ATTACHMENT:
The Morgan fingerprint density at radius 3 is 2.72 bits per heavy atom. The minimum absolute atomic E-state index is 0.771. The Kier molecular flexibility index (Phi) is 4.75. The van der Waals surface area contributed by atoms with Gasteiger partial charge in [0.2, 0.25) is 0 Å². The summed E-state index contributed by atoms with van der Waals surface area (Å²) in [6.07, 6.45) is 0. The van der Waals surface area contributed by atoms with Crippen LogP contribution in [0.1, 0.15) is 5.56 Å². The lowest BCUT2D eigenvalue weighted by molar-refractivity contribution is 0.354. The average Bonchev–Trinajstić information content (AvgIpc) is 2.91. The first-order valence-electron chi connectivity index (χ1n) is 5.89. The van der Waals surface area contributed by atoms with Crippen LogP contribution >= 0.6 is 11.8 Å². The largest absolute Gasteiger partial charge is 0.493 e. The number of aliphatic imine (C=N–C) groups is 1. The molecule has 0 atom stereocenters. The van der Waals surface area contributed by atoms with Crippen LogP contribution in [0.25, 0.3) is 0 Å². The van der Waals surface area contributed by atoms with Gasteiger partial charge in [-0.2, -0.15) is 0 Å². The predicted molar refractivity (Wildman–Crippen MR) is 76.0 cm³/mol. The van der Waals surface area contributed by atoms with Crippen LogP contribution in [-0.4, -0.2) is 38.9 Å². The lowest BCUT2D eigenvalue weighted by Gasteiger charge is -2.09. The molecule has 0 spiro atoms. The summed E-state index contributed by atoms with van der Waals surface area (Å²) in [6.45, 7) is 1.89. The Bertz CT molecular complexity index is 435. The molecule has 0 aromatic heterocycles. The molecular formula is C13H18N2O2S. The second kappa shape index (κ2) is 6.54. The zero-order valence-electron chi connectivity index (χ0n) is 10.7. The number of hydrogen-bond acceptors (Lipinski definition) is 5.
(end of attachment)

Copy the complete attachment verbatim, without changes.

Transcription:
The Morgan fingerprint density at radius 3 is 2.72 bits per heavy atom. The minimum absolute atomic E-state index is 0.771. The Kier molecular flexibility index (Phi) is 4.75. The van der Waals surface area contributed by atoms with Gasteiger partial charge in [0.2, 0.25) is 0 Å². The summed E-state index contributed by atoms with van der Waals surface area (Å²) in [6.07, 6.45) is 0. The van der Waals surface area contributed by atoms with Crippen LogP contribution in [0.1, 0.15) is 5.56 Å². The lowest BCUT2D eigenvalue weighted by molar-refractivity contribution is 0.354. The average Bonchev–Trinajstić information content (AvgIpc) is 2.91. The first-order valence-electron chi connectivity index (χ1n) is 5.89. The van der Waals surface area contributed by atoms with Crippen LogP contribution >= 0.6 is 11.8 Å². The largest absolute Gasteiger partial charge is 0.493 e. The number of aliphatic imine (C=N–C) groups is 1. The molecule has 0 atom stereocenters. The van der Waals surface area contributed by atoms with Crippen LogP contribution in [0.25, 0.3) is 0 Å². The van der Waals surface area contributed by atoms with Gasteiger partial charge in [-0.2, -0.15) is 0 Å². The predicted molar refractivity (Wildman–Crippen MR) is 76.0 cm³/mol. The van der Waals surface area contributed by atoms with Crippen LogP contribution in [-0.4, -0.2) is 38.9 Å². The lowest BCUT2D eigenvalue weighted by Gasteiger charge is -2.09. The molecule has 0 spiro atoms. The summed E-state index contributed by atoms with van der Waals surface area (Å²) in [6.45, 7) is 1.89. The Bertz CT molecular complexity index is 435. The molecule has 0 aromatic heterocycles. The molecular formula is C13H18N2O2S. The second kappa shape index (κ2) is 6.54. The zero-order valence-electron chi connectivity index (χ0n) is 10.7. The number of hydrogen-bond acceptors (Lipinski definition) is 5.